1  CROSSMATCHING  Running medical tests: ROSS (Scottish island) + M(ale) in CATCHING
 2  AERY  Visionary: A(p)ERY
 3  REPAND  Slightly wavy: RED (refuse) round PAN
 4  OMASAL  Means relating to the OMASUM, the third stomach of a ruminant, aka bible! OM + AS (taking role of) + A + L(ine)
 5  NANA  Grandma: NAAN half picked up!
 6  LEGUAAN  A lizard: LEAN round GUA(n) – tailless game bird
 7  CUPEL  A goldsmith’s vessel: CEL(uloid) round UP
 8  KAYO  Put down: OKAY first to last
 9  SKYLINE  Horizon: LIN in SKYE
 10  DEFENESTRATE  Lovely word for chuck out of the window! See statue on bridge in Prague. DEFEND round [A STREET]*
 14  STEAM  Old-fashioned: STEM round A
 17  E-FITS  Documents assisting identification: ST(r)IFE reversed
 18  GEOIDAL  Rounded form: [IDEA LOG]*
 19  BEKNAVE  Condemn as dishonest: B(ook) + [KEEN]* round A V(olume)
 20  PODURA  Springtails (insects): POD + URA(L)
 21  RICKER  Tree-trunk: RICK (heap) + RE reversed
 22  IDOLA  False notions: I DO + LA
 24  LAIR  Study: (B)LAIR
 25  ETCH  To engrave: (cours)E + (i)TCH
 26  MEVE  Old word for move: M + EVE

5 Responses to “Inquisitor 145 – IN MEMORIAM-II by Phi”

  1. Duncan Shiell says:

    Another enjoyable puzzle from Phi with a challenging twist involving the middle 5 rows where we didn’t know the order of the rows or know which of normal clue and wordplay came first in any of these 5 double clues. It was CARBON BLACK that helped me get SOOTY and then the whole thing fell into place.

    Like you I struggled with the mismatch between clues and grid for a little while. I think the numbering of the clues and the indicated answer length were correct in relation to what the grid should have been. As you say there were two extra horizontal bars in the grid and the numbering in the grid around 22,23 and 24 was wrong.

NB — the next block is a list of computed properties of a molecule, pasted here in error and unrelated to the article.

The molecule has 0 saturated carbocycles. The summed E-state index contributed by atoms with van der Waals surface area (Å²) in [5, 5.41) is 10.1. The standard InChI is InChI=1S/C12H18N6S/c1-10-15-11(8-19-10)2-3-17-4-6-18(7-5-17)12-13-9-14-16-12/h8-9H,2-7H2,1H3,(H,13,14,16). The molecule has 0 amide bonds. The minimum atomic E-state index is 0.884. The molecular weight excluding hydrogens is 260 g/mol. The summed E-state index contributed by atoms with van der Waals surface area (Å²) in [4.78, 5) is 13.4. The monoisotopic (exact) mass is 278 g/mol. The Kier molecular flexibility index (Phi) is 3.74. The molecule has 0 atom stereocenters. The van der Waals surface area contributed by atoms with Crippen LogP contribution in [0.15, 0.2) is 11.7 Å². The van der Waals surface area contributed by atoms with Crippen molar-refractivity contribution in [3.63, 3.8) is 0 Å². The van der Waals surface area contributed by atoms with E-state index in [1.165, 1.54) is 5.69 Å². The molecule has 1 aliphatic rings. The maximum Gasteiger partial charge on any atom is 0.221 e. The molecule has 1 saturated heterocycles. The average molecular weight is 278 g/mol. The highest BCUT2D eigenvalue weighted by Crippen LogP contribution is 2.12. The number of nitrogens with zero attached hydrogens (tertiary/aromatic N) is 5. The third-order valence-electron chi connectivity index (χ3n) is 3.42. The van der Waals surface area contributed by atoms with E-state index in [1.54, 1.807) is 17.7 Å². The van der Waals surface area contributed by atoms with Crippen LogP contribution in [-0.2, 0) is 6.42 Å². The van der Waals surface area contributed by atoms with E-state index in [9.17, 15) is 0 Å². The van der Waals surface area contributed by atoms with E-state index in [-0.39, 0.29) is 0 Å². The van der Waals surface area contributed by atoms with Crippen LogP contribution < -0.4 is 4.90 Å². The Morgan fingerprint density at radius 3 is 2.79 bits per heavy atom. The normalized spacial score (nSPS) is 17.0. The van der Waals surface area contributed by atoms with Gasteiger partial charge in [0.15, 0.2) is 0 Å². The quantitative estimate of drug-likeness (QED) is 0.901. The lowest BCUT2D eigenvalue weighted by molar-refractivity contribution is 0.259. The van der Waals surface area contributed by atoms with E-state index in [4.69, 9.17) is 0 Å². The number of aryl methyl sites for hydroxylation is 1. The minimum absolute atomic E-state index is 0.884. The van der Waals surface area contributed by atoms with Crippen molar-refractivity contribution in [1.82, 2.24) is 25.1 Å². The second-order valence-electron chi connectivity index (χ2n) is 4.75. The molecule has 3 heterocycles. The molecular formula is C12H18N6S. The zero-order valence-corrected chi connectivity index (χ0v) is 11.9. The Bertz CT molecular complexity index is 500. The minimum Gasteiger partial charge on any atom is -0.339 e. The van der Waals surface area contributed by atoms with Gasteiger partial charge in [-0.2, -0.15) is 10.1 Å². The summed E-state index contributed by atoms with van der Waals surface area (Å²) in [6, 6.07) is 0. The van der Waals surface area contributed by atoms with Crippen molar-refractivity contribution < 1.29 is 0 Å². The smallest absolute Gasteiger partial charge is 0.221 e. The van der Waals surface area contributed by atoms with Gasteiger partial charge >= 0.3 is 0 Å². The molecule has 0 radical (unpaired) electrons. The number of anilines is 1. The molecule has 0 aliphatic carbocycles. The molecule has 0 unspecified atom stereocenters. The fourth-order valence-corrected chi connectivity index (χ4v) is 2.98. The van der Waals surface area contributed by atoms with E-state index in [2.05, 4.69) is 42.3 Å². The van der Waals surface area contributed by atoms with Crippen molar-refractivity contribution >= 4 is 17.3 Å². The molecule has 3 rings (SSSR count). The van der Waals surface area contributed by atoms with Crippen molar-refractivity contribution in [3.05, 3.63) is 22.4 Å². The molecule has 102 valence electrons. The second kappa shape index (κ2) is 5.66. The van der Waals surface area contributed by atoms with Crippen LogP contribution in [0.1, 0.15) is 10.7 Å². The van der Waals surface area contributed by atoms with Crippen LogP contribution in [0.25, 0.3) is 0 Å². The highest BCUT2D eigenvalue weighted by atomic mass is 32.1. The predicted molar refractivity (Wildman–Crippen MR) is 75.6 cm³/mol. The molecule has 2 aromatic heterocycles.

2. kenmac says:

    Thanks Hihoba,

    I guessed SOOTY fairly early on, which really helped when I finally forced myself to attempt the middle 5 rows – EBONY was the one that got me started.

    Thanks for the explanation of 4d) I knew I must have it right but BIBLE for a cow’s third stomach; wow, I never knew that!

  3. HolyGhost says:

    I can’t say that I found this puzzle hugely enjoyable – difficult, yes, but not commensurately rewarding.

    I agree with Hihoba about REPAND (although REDD has been clued in a similar way before), and with Kenmac about BIBLE – the closest I got to rationalising this was from “psalterium” via “psaltery” to “Psalter” … but then the Book of Psalms is only part of the Bible.

  4. Mike Laws says:

    An apology for grid errors will appear below the solution notes. Users of Crossword Compiler will know that the mini-chaos was the result of one wrong click.

    I first came across bible as one of the four stomachs in an early Azed “Theme and Variations” puzzle.

    From today, Inquisitor solvers are invited, underneath the entry instructions, to e-mail me with comments and queries.

  5. Richard Heald says:

    As well as ‘bible’, ‘omasum’ and ‘psalterium’, the third stomach of a ruminant is also known as the ‘fardel’ and the ‘manyplies’ (with various alternative spellings). How come the other stomachs don’t have so many names?